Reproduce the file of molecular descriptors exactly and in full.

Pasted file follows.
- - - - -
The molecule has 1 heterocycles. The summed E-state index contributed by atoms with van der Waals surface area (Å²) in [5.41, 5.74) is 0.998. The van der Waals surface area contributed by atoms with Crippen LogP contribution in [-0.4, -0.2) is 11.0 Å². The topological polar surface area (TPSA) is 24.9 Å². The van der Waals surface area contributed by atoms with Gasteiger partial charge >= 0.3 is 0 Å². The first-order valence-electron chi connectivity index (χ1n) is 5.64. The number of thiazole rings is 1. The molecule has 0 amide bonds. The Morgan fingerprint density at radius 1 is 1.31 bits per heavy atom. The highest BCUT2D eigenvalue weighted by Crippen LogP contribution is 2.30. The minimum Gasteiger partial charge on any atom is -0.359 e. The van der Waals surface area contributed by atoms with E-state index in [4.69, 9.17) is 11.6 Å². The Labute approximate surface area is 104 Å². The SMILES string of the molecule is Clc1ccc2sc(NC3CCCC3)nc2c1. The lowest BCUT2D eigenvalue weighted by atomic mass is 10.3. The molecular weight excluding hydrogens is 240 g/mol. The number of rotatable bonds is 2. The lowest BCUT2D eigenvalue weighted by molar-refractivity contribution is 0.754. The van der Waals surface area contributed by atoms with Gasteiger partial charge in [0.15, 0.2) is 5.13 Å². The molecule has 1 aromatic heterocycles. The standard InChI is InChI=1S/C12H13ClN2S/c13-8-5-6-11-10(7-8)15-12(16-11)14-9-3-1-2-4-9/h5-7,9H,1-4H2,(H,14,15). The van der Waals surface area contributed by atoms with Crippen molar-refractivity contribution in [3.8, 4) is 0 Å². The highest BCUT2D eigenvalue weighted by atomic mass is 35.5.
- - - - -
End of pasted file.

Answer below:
The molecule has 1 heterocycles. The summed E-state index contributed by atoms with van der Waals surface area (Å²) in [5.41, 5.74) is 0.998. The van der Waals surface area contributed by atoms with Crippen LogP contribution in [-0.4, -0.2) is 11.0 Å². The topological polar surface area (TPSA) is 24.9 Å². The van der Waals surface area contributed by atoms with Gasteiger partial charge >= 0.3 is 0 Å². The first-order valence-electron chi connectivity index (χ1n) is 5.64. The number of thiazole rings is 1. The molecule has 0 amide bonds. The Morgan fingerprint density at radius 1 is 1.31 bits per heavy atom. The highest BCUT2D eigenvalue weighted by Crippen LogP contribution is 2.30. The minimum Gasteiger partial charge on any atom is -0.359 e. The van der Waals surface area contributed by atoms with E-state index in [4.69, 9.17) is 11.6 Å². The Labute approximate surface area is 104 Å². The SMILES string of the molecule is Clc1ccc2sc(NC3CCCC3)nc2c1. The lowest BCUT2D eigenvalue weighted by atomic mass is 10.3. The molecular weight excluding hydrogens is 240 g/mol. The number of rotatable bonds is 2. The lowest BCUT2D eigenvalue weighted by molar-refractivity contribution is 0.754. The van der Waals surface area contributed by atoms with Gasteiger partial charge in [0.15, 0.2) is 5.13 Å². The molecule has 1 aromatic heterocycles. The standard InChI is InChI=1S/C12H13ClN2S/c13-8-5-6-11-10(7-8)15-12(16-11)14-9-3-1-2-4-9/h5-7,9H,1-4H2,(H,14,15). The van der Waals surface area contributed by atoms with Crippen molar-refractivity contribution in [3.8, 4) is 0 Å². The highest BCUT2D eigenvalue weighted by atomic mass is 35.5.